Male Brimstone ButterflyEarly Brimstone at Breney Common

On the 11th February 2012 I reached the grand old age of 50 and to mark the event I decided to get as many people as possible to attend a scrub bash at Breney Common, one of the most important wildlife reserves in Cornwall.

For the uninitiated scrub bashing is an activity where volunteers of all ages & backgrounds meet up at a wildlife site and take out all their pent up stress, anxiety & anger in an orgy of destruction directed at Gorse & Willows.

Our session at Breney Common Cornwall Wildlife Trust nature reserve took place on an area of dry heathland which, under the guidance of Peter Kent, the East Cornwall reserves manager, we were hoping to make more attractive to butterflies. The 20 people I had gathered together swelled Dave Thomas’s regular work party to 26, a number which ensured a very large area was cleared of the offending gorse & willows, far too much for our two bonfires to cope with. The constructive destruction of scrub bashing really is very satisfying as the sessions are such friendly affairs, great exercise and so rewarding.

On this particular bright & sunny day the reward came extremely quickly as a pristine male Brimstone Butterfly - Gonepteryx rhamni appeared from no where almost as if to say “thanks for sorting out my patch”. After flying around the warm air stream over the bonfire the Brimstone settled on a small patch of rhododendron that was due to be cleared, blending almost immediately into it’s surrounding with the perfect camouflage afforded by it’s leaf like wings.

It was fantastic to see this beautiful butterfly so early in the year. It is of course one of the first species to fly each year in spring but February is still a really early sighting. Perhaps it was temporarily spurred into action by the heat from the bonfires, but eventually the insect settled again and would allow the observer to approach as close as 100mm away.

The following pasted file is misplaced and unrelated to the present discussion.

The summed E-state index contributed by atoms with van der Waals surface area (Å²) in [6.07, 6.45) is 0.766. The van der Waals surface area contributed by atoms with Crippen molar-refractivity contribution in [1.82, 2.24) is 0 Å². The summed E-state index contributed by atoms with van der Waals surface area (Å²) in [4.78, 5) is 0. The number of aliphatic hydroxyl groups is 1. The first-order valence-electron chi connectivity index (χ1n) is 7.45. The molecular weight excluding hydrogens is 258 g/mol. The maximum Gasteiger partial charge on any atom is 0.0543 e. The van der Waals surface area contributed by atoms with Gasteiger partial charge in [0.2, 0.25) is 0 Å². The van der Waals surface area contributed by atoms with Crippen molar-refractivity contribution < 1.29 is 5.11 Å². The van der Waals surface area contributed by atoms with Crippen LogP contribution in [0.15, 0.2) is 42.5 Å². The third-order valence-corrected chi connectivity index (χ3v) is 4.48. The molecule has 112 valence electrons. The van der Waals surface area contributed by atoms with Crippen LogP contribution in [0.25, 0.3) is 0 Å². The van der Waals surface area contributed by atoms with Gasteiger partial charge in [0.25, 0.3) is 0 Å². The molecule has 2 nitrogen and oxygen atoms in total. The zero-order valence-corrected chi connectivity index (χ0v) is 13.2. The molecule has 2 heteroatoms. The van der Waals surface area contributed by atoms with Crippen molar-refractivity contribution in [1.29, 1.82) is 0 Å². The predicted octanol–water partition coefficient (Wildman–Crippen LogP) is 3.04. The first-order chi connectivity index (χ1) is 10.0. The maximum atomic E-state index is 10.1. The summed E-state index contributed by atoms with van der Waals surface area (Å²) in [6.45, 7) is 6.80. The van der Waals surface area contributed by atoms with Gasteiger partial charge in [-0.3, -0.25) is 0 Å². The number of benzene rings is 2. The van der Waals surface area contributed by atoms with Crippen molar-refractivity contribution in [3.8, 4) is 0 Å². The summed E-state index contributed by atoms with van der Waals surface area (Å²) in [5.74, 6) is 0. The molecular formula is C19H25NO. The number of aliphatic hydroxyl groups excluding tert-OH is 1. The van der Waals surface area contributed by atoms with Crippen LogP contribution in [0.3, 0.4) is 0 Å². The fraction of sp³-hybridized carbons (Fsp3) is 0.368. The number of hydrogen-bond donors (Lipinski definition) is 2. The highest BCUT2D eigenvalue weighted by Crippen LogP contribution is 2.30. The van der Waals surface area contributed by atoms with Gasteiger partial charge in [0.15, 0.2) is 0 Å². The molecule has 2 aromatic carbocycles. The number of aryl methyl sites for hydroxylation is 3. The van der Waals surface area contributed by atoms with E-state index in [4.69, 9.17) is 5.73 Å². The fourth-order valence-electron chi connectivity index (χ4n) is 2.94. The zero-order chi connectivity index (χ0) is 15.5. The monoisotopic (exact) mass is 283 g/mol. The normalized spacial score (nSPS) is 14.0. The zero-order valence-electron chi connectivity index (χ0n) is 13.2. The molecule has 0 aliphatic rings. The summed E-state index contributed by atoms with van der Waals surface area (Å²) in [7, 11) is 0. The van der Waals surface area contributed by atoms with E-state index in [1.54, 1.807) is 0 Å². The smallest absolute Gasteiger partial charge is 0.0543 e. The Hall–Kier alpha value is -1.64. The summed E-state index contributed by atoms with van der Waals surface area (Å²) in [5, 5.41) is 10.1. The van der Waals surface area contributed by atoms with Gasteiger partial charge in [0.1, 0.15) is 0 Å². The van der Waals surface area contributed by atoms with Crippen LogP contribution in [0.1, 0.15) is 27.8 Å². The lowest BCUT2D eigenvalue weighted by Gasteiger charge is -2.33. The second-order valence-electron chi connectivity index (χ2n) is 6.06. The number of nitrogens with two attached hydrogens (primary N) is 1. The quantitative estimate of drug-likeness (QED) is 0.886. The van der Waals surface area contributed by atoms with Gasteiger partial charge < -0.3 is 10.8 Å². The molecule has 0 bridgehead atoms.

It was of course the first time ever that I have gone on a scrub bash without my trusty Tamron 90mm macro and there in front of me was the perfect shot of a Brimstone! Fortunately all was not lost as I had my second choice 100-400 lens with me so at least I got a shot (see below) even if it wasn’t the killer shot the macro would have given me. A lesson for next time!

In the evening I organised a buffet & quiz at Townshend Village Hall to try and celebrate my 50 years on the planet in a meaningful way by raising some money for the Cornwall Wildlife Trust (also 50 years old this year), Cornwall Butterfly Conservation & the British Dragonfly Society. It was a great evening and we raised £420.00 to split between the three wildlife charities. Thank you to everyone who supported the two events and made it such a special day for me.

If you like the idea of joining in at a scrub bash to help keep butterfly or dragonfly habits in prime condition you can find further details of up & coming conservation events on the Cornwall Butterfly Conservation website here:  http://www.cornwall-butterfly-conservation.org.uk/

It really is a great way of keeping fit through the winter months as well as being surprisingly good fun and so worthwhile.
Male Brimstone Butterfly
Canon 50D, Canon 100-400 IS lens , f9, 1/85 sec, ISO 400, handheld.